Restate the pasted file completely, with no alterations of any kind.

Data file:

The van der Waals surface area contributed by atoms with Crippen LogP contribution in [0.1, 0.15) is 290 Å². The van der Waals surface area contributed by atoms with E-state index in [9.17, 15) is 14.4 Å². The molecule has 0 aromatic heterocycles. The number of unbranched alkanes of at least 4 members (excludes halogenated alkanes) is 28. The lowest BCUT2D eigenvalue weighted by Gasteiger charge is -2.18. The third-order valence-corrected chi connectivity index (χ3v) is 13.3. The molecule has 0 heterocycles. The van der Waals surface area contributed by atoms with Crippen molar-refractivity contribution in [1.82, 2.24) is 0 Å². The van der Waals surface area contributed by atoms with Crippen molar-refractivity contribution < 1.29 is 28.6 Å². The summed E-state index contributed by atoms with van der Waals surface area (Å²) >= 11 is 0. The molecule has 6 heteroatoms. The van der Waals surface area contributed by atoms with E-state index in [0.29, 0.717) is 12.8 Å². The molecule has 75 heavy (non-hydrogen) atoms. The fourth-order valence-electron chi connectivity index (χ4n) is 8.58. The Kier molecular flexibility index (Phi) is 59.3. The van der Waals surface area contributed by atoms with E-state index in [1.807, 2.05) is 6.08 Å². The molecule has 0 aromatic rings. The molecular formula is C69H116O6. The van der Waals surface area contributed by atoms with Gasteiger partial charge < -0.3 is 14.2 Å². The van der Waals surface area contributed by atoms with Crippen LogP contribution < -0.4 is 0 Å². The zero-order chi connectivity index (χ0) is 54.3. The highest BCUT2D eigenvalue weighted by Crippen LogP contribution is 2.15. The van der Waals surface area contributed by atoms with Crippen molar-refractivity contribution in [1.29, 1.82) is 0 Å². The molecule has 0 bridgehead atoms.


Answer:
The van der Waals surface area contributed by atoms with Crippen LogP contribution in [0.1, 0.15) is 290 Å². The van der Waals surface area contributed by atoms with E-state index in [9.17, 15) is 14.4 Å². The molecule has 0 aromatic heterocycles. The number of unbranched alkanes of at least 4 members (excludes halogenated alkanes) is 28. The lowest BCUT2D eigenvalue weighted by Gasteiger charge is -2.18. The third-order valence-corrected chi connectivity index (χ3v) is 13.3. The molecule has 0 heterocycles. The van der Waals surface area contributed by atoms with Crippen molar-refractivity contribution in [1.82, 2.24) is 0 Å². The van der Waals surface area contributed by atoms with Crippen molar-refractivity contribution < 1.29 is 28.6 Å². The summed E-state index contributed by atoms with van der Waals surface area (Å²) >= 11 is 0. The molecule has 6 heteroatoms. The van der Waals surface area contributed by atoms with E-state index in [0.29, 0.717) is 12.8 Å². The molecule has 75 heavy (non-hydrogen) atoms. The fourth-order valence-electron chi connectivity index (χ4n) is 8.58. The Kier molecular flexibility index (Phi) is 59.3. The van der Waals surface area contributed by atoms with E-state index in [1.807, 2.05) is 6.08 Å². The molecule has 0 aromatic rings. The molecular formula is C69H116O6. The van der Waals surface area contributed by atoms with Gasteiger partial charge < -0.3 is 14.2 Å². The van der Waals surface area contributed by atoms with Crippen LogP contribution < -0.4 is 0 Å². The zero-order chi connectivity index (χ0) is 54.3. The highest BCUT2D eigenvalue weighted by Crippen LogP contribution is 2.15. The van der Waals surface area contributed by atoms with Crippen molar-refractivity contribution in [1.29, 1.82) is 0 Å². The molecule has 0 bridgehead atoms.